dcsimg
Database Journal
MS SQL Oracle DB2 Access MySQL PostgreSQL Sybase PHP SQL Etc SQL Scripts & Samples Tips Database Forum

» Database Journal Home
» Database Articles
» Database Tutorials
MS SQL
Oracle
DB2
MS Access
MySQL
» RESOURCES
SQL Scripts & Samples
Tips
» Database Forum
» Slideshows
Free Newsletters:



News Via RSS Feed


Database Journal |DBA Support |SQLCourse |SQLCourse2
 

Featured Database Articles

MySQL

Posted April 27, 2020

Understanding Views in SQL

By Manoj Debnath

Tables in a SQL database may contain enormous amount of data, but they are not always in a useful format to be readily used. The volume of data must be filtered based upon some specified criteria for efficient use. Due to security reason, we might want to make public only a certain amount of data while rest might be accessible to the privileged users. The SQL DML operations are extensible and used to filter through one or more tables using complex query expressions. Leveraging the idea, we can create virtual tables from persistent base tables using SQL that would contain the exact data we need. This is the reason the SQL:2006 standard introduced the use of view tables, or views. The definition of a view or a virtual table exists as a schema object. This article introduces the concept of views in SQL, how it works and shows how it is implemented with some examples.

Introduction to SQL Views

SQL views are nothing but virtual tables reside in memory derived from one or more base tables. Virtual tables mean the tuples in views do not have physical existence and are not stored into the database. The tuples are like temporary data created as an outcome of the SQL query which typically draws filtered data from one or more base tables. As a result, there is a limitation on the type of operation that can be applied to a view table. For example, the update operation cannot be applied to all types views, but it has no limitation on applying SQL query on it.

The examples below are tested with the MySQL database. Start by creating a few tables:

my_company database:

CREATE DATABASE my_company;

CREATE TABLE Employee(
    empId INT(11) UNSIGNED CHECK (empId > 0),
    empName VARCHAR(20),
    birthDate DATE,
    address TEXT(128),
    gender VARCHAR(1),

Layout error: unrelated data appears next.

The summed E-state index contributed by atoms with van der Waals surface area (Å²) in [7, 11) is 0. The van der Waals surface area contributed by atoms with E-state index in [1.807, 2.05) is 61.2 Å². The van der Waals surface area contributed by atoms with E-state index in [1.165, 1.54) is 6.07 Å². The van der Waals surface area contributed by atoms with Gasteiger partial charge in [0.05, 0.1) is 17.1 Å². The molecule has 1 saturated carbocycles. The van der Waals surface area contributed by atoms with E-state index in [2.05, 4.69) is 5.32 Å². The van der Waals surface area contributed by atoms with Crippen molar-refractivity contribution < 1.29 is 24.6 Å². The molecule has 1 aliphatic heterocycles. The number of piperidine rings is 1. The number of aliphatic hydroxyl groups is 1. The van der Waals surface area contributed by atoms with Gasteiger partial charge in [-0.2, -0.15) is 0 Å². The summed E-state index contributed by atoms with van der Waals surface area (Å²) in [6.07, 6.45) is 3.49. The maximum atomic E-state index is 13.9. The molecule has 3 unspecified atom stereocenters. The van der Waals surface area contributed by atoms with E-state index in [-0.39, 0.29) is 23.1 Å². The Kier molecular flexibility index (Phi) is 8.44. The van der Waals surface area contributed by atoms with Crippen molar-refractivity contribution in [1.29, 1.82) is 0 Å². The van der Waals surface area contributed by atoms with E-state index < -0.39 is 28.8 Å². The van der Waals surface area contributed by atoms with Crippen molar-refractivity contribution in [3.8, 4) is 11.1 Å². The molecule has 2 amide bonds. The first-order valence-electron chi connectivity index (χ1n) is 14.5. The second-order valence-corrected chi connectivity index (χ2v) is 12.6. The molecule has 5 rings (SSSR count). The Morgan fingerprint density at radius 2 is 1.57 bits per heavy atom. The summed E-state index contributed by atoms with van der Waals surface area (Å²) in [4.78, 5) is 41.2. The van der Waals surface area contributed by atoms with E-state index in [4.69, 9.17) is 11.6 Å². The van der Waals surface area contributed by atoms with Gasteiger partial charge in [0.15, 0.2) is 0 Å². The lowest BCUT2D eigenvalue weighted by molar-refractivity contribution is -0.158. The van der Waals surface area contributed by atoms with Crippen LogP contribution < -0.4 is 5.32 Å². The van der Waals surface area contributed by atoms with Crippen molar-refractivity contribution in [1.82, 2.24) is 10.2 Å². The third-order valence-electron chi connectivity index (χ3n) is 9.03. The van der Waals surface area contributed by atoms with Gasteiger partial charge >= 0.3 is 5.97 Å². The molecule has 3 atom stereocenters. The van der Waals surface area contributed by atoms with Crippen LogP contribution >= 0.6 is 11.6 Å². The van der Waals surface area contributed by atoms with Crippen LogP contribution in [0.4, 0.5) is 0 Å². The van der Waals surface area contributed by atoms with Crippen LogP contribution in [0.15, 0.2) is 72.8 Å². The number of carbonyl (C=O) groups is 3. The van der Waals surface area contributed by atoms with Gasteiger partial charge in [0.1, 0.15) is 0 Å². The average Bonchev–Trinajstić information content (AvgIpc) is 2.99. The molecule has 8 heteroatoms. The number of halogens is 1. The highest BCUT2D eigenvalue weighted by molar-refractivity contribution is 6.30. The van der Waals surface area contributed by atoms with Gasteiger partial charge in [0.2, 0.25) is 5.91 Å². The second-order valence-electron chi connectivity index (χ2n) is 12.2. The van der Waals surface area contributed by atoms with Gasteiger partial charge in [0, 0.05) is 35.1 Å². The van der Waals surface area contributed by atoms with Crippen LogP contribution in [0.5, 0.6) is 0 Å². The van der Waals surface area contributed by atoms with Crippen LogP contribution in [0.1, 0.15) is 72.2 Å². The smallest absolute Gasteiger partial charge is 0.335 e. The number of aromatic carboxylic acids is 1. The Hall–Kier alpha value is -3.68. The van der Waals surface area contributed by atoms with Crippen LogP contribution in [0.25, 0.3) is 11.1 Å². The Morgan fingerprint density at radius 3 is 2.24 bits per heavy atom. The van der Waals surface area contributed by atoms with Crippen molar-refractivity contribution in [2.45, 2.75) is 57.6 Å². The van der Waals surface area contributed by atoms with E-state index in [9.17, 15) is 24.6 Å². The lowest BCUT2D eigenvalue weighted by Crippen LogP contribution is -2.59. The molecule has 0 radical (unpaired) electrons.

salary DECIMAL(15,2),
    managerId INT(11) UNSIGNED,
    deptId INT(11) UNSIGNED,
    PRIMARY KEY(empId)
);
 
CREATE TABLE Department(
    deptId INT(11) UNSIGNED CHECK (empId > 0),
    deptName VARCHAR(20),
    deptMgrId INT(11) UNSIGNED,
    mgrStartDate DATE,
    PRIMARY KEY(deptId)
);

CREATE TABLE Project(
    projId INT(11) UNSIGNED CHECK (empId > 0),
    projName VARCHAR(20),
    projLocation TEXT(128),
    deptId INT(11) UNSIGNED,
    PRIMARY KEY(projId)
);
 
CREATE TABLE EmpWorksOnProj(
    empId INT(11) UNSIGNED,
    projId INT(11) UNSIGNED,
    hoursWorked DECIMAL(4,2)
);  
 
ALTER TABLE Employee ADD CONSTRAINT fk_emp_mgr FOREIGN KEY(managerId) REFERENCES Employee(empId);
ALTER TABLE Employee ADD CONSTRAINT fk_emp_dept FOREIGN KEY(deptId) REFERENCES Department(deptId);
ALTER TABLE Department ADD CONSTRAINT fk_dept_mgr FOREIGN KEY(deptMgrId) REFERENCES Employee(empId);
ALTER TABLE Project ADD CONSTRAINT fk_proj_dept FOREIGN KEY(deptId) REFERENCES Department(deptId);

The views can be thought of as a reference table, and we can use it as frequently as we want although it may not exist physically. For example, we may frequently need to refer to the my_company database and find Employee and Project information. Note that there is many to many relationship between Employee and Project as one person can work on many project and also one project has many employees. Therefore, instead of specifying the join of three tables: Employee, EmpWorksOnProj, and Project every time we need a collaborative information and issue a query, we define a view that is specified as the outcome of the join among these tables. The view forms the virtual table created from the result of the query. The advantage is that the query now can retrieve from single resultant table rather than having to retrieve from three joined tables. The collection of tables: Employee, Project, Department etc. thus form the base tables or defining table of the view.

Let's create some views based upon the schema given above.

CREATE VIEW V1
AS
SELECT
   empName, projName, hoursWorked
FROM
   Employee, Project, EmpWorksOnProj
WHERE
   Employee.empId=EmpWorksOnProj.empId
AND
   Project.projId=EmpWorksOnProj.projId;
 

The way to specify SQL queries on view or virtual table is same as specifying queries involving base tables. You can use SQL SELECT on views to get the data as follows: